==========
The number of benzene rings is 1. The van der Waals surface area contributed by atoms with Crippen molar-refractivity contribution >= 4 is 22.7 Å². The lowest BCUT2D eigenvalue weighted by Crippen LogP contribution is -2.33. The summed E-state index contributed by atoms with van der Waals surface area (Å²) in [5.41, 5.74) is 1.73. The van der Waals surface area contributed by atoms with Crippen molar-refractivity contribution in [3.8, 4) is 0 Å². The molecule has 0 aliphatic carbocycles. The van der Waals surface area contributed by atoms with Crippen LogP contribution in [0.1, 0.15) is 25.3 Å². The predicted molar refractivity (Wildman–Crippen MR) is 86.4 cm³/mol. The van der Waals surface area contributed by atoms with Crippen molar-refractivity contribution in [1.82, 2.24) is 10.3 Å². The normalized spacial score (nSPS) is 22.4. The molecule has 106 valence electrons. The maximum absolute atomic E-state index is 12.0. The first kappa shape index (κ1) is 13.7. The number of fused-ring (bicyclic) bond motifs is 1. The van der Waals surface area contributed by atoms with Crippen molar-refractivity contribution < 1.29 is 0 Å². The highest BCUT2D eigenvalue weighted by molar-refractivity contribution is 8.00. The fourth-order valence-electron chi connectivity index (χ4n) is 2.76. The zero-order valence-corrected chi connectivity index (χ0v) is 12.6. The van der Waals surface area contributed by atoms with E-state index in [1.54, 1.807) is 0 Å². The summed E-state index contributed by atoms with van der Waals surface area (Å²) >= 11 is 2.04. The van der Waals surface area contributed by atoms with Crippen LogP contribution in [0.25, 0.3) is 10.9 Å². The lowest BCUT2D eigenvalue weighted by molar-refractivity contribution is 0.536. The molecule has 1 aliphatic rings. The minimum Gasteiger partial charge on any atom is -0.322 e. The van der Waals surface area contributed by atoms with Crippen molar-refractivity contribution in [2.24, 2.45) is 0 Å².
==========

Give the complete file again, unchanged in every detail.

The number of benzene rings is 1. The van der Waals surface area contributed by atoms with Crippen molar-refractivity contribution >= 4 is 22.7 Å². The lowest BCUT2D eigenvalue weighted by Crippen LogP contribution is -2.33. The summed E-state index contributed by atoms with van der Waals surface area (Å²) in [5.41, 5.74) is 1.73. The van der Waals surface area contributed by atoms with Crippen molar-refractivity contribution in [3.8, 4) is 0 Å². The molecule has 0 aliphatic carbocycles. The van der Waals surface area contributed by atoms with Crippen LogP contribution in [0.1, 0.15) is 25.3 Å². The predicted molar refractivity (Wildman–Crippen MR) is 86.4 cm³/mol. The van der Waals surface area contributed by atoms with Crippen molar-refractivity contribution in [1.82, 2.24) is 10.3 Å². The normalized spacial score (nSPS) is 22.4. The molecule has 106 valence electrons. The maximum absolute atomic E-state index is 12.0. The first kappa shape index (κ1) is 13.7. The number of fused-ring (bicyclic) bond motifs is 1. The van der Waals surface area contributed by atoms with Crippen molar-refractivity contribution < 1.29 is 0 Å². The highest BCUT2D eigenvalue weighted by molar-refractivity contribution is 8.00. The fourth-order valence-electron chi connectivity index (χ4n) is 2.76. The zero-order valence-corrected chi connectivity index (χ0v) is 12.6. The van der Waals surface area contributed by atoms with E-state index in [1.54, 1.807) is 0 Å². The summed E-state index contributed by atoms with van der Waals surface area (Å²) >= 11 is 2.04. The van der Waals surface area contributed by atoms with Crippen LogP contribution in [0.25, 0.3) is 10.9 Å². The lowest BCUT2D eigenvalue weighted by molar-refractivity contribution is 0.536. The molecule has 1 aliphatic rings. The minimum Gasteiger partial charge on any atom is -0.322 e. The van der Waals surface area contributed by atoms with Crippen molar-refractivity contribution in [2.24, 2.45) is 0 Å².